Canberra Camp

I couldn’t believe it when the bus finally rolled to a halt at camp. For 10 hours we had been travelling on the bus and were glad to be off it.

After one long, tiring and boring bus ride we were put into our cabins. And then our cabin was sent to duty group to set up for dinner. On the first night?!

The next morning we had breakfast and were off to the National Museum. We saw Pharlap’s heart there, and compared to a human’s heart, it was huge! Next, we went on a rotating cinema, which was more interesting than a normal one.

Then we went to the National Film and Sound Archive and learnt that “Felix the Cat” was made on a special type of tape that was hard to keep an look after, because it melted really easily, so it was rare to find it.

After, we soon arrived at Questacon and did the “Freefall” which was a type of partly vertical slide. Then we went all the way up the ramp to the top floor and the came back down through the levels to look at the exhibitions.

After all those tiring activities, we had a relaxing dinner. And then went swimming. We went to the AIS (Australian Institute of Sport) pool and nearly had the whole thing to ourselves.

At 6:30 in the morning, we were woken up to get ready and go to breakfast. Then it was off the the old parliament house for some history.

We learnt that the speaker was the leader of the House of Representatives, and the mace (a golden staff with a crown on top) always pointed to the government’s side. Then we learned how voting worked and had a go ourselves.

The next thing we knew, we were walking up Anzac Drive to the War Memorial, looking at the statues that were there. Once we were at the Memorial, we had a tour of it and saw the wall of the names of all the people who fought in the war. It was very sad that there were so many of them.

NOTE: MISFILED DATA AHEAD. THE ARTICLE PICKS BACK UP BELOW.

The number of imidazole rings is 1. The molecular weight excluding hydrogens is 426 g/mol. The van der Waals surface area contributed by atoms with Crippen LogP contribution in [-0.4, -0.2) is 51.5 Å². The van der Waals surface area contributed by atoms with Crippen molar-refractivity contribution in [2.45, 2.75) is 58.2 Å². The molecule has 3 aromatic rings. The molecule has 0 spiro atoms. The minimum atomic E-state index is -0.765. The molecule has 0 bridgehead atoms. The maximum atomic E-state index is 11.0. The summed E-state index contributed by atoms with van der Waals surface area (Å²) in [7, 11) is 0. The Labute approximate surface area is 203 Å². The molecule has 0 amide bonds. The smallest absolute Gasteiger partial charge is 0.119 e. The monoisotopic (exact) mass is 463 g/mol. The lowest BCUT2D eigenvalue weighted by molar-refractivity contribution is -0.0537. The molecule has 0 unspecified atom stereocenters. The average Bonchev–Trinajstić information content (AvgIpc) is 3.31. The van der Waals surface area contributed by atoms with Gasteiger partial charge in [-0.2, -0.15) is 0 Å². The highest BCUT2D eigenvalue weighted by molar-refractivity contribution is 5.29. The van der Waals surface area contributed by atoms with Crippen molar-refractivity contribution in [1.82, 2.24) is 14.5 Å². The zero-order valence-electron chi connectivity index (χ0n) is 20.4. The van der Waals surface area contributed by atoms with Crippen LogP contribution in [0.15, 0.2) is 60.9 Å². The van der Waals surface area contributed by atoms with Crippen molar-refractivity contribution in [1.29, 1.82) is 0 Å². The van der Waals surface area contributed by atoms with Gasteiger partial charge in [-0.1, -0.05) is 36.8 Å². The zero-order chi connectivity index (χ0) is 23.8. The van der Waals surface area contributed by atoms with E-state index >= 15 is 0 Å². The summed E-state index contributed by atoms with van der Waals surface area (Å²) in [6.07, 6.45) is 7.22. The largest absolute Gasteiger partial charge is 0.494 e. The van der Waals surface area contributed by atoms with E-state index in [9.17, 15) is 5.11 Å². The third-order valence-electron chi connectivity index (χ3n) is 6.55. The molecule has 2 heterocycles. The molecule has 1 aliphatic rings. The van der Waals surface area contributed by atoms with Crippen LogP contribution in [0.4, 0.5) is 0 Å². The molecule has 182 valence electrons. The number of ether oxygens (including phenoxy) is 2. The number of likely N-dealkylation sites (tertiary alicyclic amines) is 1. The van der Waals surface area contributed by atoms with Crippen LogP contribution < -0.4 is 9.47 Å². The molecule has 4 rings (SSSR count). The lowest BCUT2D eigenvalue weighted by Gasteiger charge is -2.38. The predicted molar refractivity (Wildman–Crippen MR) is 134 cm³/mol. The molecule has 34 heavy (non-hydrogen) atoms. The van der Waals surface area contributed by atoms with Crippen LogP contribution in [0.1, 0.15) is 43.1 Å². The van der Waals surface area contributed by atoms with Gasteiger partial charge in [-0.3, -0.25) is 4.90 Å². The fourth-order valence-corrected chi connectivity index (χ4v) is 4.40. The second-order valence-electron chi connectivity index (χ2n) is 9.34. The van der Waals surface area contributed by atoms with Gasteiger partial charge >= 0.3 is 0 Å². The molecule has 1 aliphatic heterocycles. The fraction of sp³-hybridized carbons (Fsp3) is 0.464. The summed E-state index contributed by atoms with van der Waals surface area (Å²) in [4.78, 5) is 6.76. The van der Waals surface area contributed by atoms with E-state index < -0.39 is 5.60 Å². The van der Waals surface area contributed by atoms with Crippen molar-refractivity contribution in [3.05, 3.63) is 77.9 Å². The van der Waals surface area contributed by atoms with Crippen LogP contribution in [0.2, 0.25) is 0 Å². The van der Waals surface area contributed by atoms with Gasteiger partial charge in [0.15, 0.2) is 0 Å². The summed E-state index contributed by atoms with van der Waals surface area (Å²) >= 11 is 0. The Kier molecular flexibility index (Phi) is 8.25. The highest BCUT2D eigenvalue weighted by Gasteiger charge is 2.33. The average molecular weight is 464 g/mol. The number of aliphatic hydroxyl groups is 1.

After yet another dinner, we were up at Telstra Tower, looking over the whole of Canberra.

In the morning, we headed off to Parliament House. We saw the Senate and the House of Representatives in action. We also met Johan our old principle and Bill shorten.

We left Parliament and went to CSIRO. We watched a 3D movie about what they did. Then we went to the AIS. Again.

We got to have a go at soccer, hockey, dodge ball and sock wrestling. But we only got to have a go at 3 of them. We also did something called “Sportex” which was where we got to do sports on TVs, so they were like games.

Once we got back to camp we had dinner and the came back to the auditorium to watch a movie called Mr Peabody and Sherman.

5:30 on the last day, we cleaned up our cabins, had breakfast, and left our last camp for primary school. It was a fun, exciting and interesting camp, but we were all glad to be going home.


Maths Mate Term 4 Sheet 8 Question 23

Question: A square has a perimeter of 60 cm. A rectangle has the shape of two of these squares placed side by side. what is the perimeter of this rectangle?

Predict: I thought this question would be about the four operations.

Clarify: I had nothing to clarify.

Find the big picture: What is the perimeter of the rectangle?


First I worked out that 60 divided by 4 is 15, so the squares have 15cm edges.

Then I worked out that when they are both together, two sides won’t be part of the perimeter.

So 15+15+15+15+15+15 is 90, so the perimeter of the rectangle is 90 cm.

Summary: I used my prior knowledge.

Solar Energy

What is the environmental impact for this energy source?

Solar does not produce air pollution, water pollution and dose not create greenhouse gases. They can impact environment because when they are made they use toxic materials. They also clear  land space to build solar factories and to build solar farms and leave animals without a habitat or reduced.

Who uses this energy source?

Families, commercials, industrial factories and office buildings

Why might they use this energy source?

To heat water because they live in distant places

Plus Minus Interesting
It is renewable and it will not run out.

It is a good source of power for people who live in different places.

It’s cheap to run.

Toxic products are used to make them.

They clear habitats to make solar farms.

Clearing habitats has an impact on animals.

They do not make greenhouse gases.

Solar energy is completely free.

Germany is the highest user of solar energy.